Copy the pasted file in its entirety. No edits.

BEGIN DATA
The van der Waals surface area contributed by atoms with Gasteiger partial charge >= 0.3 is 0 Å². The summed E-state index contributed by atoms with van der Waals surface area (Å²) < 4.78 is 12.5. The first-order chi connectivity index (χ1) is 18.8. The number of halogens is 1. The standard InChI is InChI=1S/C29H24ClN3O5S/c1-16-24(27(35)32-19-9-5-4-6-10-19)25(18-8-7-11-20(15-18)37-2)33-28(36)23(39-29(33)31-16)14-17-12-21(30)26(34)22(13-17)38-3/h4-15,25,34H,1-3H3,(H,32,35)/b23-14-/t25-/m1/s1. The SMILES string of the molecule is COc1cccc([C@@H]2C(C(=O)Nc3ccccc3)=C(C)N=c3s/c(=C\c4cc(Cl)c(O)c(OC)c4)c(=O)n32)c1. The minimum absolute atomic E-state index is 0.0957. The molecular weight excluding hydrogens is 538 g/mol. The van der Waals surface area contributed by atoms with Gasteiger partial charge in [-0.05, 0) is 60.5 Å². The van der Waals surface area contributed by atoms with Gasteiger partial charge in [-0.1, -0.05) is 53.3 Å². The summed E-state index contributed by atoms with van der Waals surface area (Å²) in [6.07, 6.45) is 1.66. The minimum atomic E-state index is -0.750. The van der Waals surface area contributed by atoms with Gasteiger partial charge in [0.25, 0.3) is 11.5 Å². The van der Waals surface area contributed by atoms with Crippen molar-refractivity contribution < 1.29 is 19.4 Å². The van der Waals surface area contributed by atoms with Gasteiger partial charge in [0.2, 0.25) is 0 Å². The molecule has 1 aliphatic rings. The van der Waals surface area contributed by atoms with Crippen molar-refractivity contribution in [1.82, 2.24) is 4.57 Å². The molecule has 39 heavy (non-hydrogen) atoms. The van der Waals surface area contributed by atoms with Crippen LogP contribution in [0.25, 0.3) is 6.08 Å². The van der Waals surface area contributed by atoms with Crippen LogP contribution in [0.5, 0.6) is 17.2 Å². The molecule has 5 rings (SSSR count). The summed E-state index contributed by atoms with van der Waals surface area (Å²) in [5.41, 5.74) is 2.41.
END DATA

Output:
The van der Waals surface area contributed by atoms with Gasteiger partial charge >= 0.3 is 0 Å². The summed E-state index contributed by atoms with van der Waals surface area (Å²) < 4.78 is 12.5. The first-order chi connectivity index (χ1) is 18.8. The number of halogens is 1. The standard InChI is InChI=1S/C29H24ClN3O5S/c1-16-24(27(35)32-19-9-5-4-6-10-19)25(18-8-7-11-20(15-18)37-2)33-28(36)23(39-29(33)31-16)14-17-12-21(30)26(34)22(13-17)38-3/h4-15,25,34H,1-3H3,(H,32,35)/b23-14-/t25-/m1/s1. The SMILES string of the molecule is COc1cccc([C@@H]2C(C(=O)Nc3ccccc3)=C(C)N=c3s/c(=C\c4cc(Cl)c(O)c(OC)c4)c(=O)n32)c1. The minimum absolute atomic E-state index is 0.0957. The molecular weight excluding hydrogens is 538 g/mol. The van der Waals surface area contributed by atoms with Gasteiger partial charge in [-0.05, 0) is 60.5 Å². The van der Waals surface area contributed by atoms with Gasteiger partial charge in [-0.1, -0.05) is 53.3 Å². The summed E-state index contributed by atoms with van der Waals surface area (Å²) in [6.07, 6.45) is 1.66. The minimum atomic E-state index is -0.750. The van der Waals surface area contributed by atoms with Gasteiger partial charge in [0.25, 0.3) is 11.5 Å². The van der Waals surface area contributed by atoms with Crippen molar-refractivity contribution < 1.29 is 19.4 Å². The van der Waals surface area contributed by atoms with Gasteiger partial charge in [0.2, 0.25) is 0 Å². The molecule has 1 aliphatic rings. The van der Waals surface area contributed by atoms with Crippen molar-refractivity contribution in [1.82, 2.24) is 4.57 Å². The molecule has 39 heavy (non-hydrogen) atoms. The van der Waals surface area contributed by atoms with Crippen LogP contribution in [0.25, 0.3) is 6.08 Å². The van der Waals surface area contributed by atoms with Crippen LogP contribution in [0.5, 0.6) is 17.2 Å². The molecule has 5 rings (SSSR count). The summed E-state index contributed by atoms with van der Waals surface area (Å²) in [5.41, 5.74) is 2.41.